Recommendations for National Read a Book Day

Today is September 6, which means only one thing – it’s National Read a Book Day! I have a huge collection of books, and I have read many more outside of that collection. So, what better way to ring in Read a Book Day other than to give you some recommendations?

Let’s begin with one of my favourite authors, Stephen King. He can be a bit hit and miss having written over 70 books over his career, but he has written some absolute stormers. I could be here all day listing my favourites (you can see some of the others I like here) but instead I will stick to an absolute classic.

Stephen King’s The Stand

Ignore the awful film, not only was that a bad film, it was a bad adaptation. This is well worth a read, even if the book is thick enough to beat someone around the head with. It tells a story that, by now, feels like putting on a worn but well loved pair of slippers. A superflu called Captain Trips, created by the government, accidentally gets out of the secure facility it’s stored in and spreads throughout the world.

It all begins with Charles Campion, a solider that manages to escape the facility thanks to a malfunction in the security. Meaning only to rescue his family, he unknowingly carries the superflu and begins a chain of events that wipes out a huge amount of the population. The story mainly focuses on the survivors, and how they deal with the fallout of the virus and begin to band together.


There is an overarching plot of good vs evil, as the survivors are drawn either toward Mother Abigail (an all-round “good” figure), or to Randall Flagg, a villain who has made repeat performances in King’s works. While the overarching story is gripping and well told, The Stand’s strongest moments are the struggles of the characters. Two moments that stand out in my mind: Fran, a survivor, struggling to carry her father’s body downstairs and into the garden alone so that he can be properly buried. Also the tale of Stu Redman, a man in a government testing facility due to his immunity to the virus.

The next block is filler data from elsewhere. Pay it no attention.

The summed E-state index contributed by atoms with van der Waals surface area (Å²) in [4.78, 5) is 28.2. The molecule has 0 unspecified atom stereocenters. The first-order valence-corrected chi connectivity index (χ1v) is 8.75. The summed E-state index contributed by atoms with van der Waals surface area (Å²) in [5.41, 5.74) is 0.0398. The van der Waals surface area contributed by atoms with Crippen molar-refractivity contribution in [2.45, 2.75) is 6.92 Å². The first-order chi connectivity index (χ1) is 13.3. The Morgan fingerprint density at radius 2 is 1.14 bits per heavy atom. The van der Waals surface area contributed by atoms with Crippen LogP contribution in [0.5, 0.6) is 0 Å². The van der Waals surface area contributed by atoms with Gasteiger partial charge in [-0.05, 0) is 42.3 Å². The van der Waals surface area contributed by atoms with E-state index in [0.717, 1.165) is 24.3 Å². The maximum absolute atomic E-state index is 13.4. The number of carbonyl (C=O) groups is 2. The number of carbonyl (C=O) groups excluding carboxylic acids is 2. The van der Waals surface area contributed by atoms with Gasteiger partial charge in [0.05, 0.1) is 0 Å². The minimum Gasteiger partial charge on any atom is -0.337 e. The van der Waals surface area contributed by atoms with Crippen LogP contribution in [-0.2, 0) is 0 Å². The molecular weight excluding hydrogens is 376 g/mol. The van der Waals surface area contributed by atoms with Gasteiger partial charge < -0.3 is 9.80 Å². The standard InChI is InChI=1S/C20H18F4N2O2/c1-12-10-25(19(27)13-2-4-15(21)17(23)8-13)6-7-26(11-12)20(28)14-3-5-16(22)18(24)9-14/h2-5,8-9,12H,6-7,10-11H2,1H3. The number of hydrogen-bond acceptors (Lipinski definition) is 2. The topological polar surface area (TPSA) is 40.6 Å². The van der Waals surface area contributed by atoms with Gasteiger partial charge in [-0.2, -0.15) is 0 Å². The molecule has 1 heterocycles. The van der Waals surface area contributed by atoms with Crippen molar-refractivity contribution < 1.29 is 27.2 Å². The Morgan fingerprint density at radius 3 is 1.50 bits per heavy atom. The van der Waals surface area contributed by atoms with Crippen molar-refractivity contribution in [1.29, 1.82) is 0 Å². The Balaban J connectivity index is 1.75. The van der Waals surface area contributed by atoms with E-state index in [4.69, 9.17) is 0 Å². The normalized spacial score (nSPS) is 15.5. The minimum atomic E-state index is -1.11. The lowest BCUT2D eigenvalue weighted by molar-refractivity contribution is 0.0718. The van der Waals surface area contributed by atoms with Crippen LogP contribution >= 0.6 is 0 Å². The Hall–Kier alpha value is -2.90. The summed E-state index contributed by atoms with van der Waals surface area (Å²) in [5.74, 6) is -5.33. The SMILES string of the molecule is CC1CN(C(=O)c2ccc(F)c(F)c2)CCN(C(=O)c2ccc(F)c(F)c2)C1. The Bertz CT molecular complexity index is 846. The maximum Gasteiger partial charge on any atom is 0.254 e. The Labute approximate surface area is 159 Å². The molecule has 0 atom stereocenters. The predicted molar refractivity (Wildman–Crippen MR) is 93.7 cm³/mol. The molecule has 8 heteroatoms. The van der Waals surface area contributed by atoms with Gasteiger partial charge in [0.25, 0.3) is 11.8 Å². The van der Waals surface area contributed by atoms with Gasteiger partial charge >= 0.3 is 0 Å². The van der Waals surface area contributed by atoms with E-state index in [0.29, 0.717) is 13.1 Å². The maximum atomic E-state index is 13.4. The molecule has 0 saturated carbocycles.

If you’re going to be picking this one up, I recommend the complete & uncut edition, as numerous things were added back in and the pop culture references updated from the original 1980 setting to 1990.

Let’s move on from horror to the more surreal, with a recommendation of the wonderful Haruki Murakami. I have my second year creative writing tutor to thank for this, as he was the one who had as read The Elephant Vanishes for the course. Haruki’s stories usually feature ordinary people in ordinary places dealing with extraordinary happenings and surreal events.

Again, it’s hard to pick just one book out his many, but here we go…

Haruki Murakami’s Sputnik Sweetheart

The theme is this one is much simpler than King’s sprawling tale of post apocalyptica – it’s one of unrequited love, growing up emotionally stunted, and how to stop one’s dreams from taking over their day to day life.

The story is told from the perspective of K, who is in love with a woman named Sumire, who does not share his feelings. Sumire soon meets Miu at a wedding, and instantly finds herself attracted to her. She ends up working for her, and Sumire soon begins to transform before K’s eyes.